The Mankundu Sarbojanin Jagadhatri Puja Committee is celebrating its 57th year.
At the heart of this ancient town, where history whispers through the cobblestone streets, a tradition as old as 200 years continues to thrive. Malopara’s Jagadhatri Puja, following in the traditions of Raja Krishnachandra Roy, not only weaves together the fabric of community but also narrates a tale of unwavering loyalty.
Legend has it that the Malos, known as the Malo i.e. fishermen, once sought permission from Raja Krishnachandra to worship the divine Jagadhatri. The benevolent king, who started Jagadhatri Puja at his palace, not only granted permission but also bestowed upon them a humble offering of Rs 11 for the worship and immersion of the deity. In an era when Rs 11 might seem inconsequential, it’s essential to travel back in time to understand the value of this royal reward.
The gesture by Raja Krishnachandra wasn’t merely a monetary contribution; it was a symbolic endorsement of the Jagadhatri Puja, a tradition that transcends time and still resonates in the heart of Malopara. Jaidev Halder, Jagannath Halder, Nitai Halder, the heads of the puja committee, recount this historical narrative with pride, emphasizing that Malopara’s Jagadhatri Puja stands as one of the oldest pujas in Krishnanagar.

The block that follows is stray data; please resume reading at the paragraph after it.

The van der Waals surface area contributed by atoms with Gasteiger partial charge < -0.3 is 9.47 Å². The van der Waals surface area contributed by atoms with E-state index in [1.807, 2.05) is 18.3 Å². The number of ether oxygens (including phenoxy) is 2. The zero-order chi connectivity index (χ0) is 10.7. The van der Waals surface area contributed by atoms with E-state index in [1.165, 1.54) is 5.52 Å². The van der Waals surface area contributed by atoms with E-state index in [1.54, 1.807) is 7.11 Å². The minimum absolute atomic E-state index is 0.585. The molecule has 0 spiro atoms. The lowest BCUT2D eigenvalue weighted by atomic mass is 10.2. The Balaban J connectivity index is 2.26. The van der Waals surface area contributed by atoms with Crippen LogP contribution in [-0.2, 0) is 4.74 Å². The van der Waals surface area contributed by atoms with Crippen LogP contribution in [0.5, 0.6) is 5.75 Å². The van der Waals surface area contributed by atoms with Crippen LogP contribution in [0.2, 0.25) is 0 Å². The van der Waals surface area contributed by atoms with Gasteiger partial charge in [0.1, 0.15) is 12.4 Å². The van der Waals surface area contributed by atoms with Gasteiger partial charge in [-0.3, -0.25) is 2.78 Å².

The goddess, named after Jaleswari, holds a legacy that spans two centuries, echoing the devotion of generations. The tradition, upheld meticulously, requires the Rajbari to provide Rs 11 to kick start the Malopara Barwari Pujo each year. It’s a sum that holds not just monetary but cultural significance, ensuring the continuity of a ritual that binds the community together.
As the puja unfolds, it mirrors the customs of Jagadhatri Puja practiced by Sarada’s mother, Shyama Sundaridevi, in Jayrambati. The Ashtami night witnesses a mesmerizing Jal Sajja ceremony, where boys, adorned in the guise of women, honour the goddess. The waterfront comes alive with the rhythmic dance of fishermen, casting nets and working with water, a homage to their roots.
Shyamal Halder, secretary of the puja committee, reveals the alternative name of Malopara’s Jagaddhatri as Jaleshwari, reflecting the deep connection with the watercentric rituals. The meticulous craftsmanship of Chanchal Pal, responsible for sculpting the idol, adds to the divine radiance, while the flickering gas lamps in the pooja mandap create an ethereal ambiance.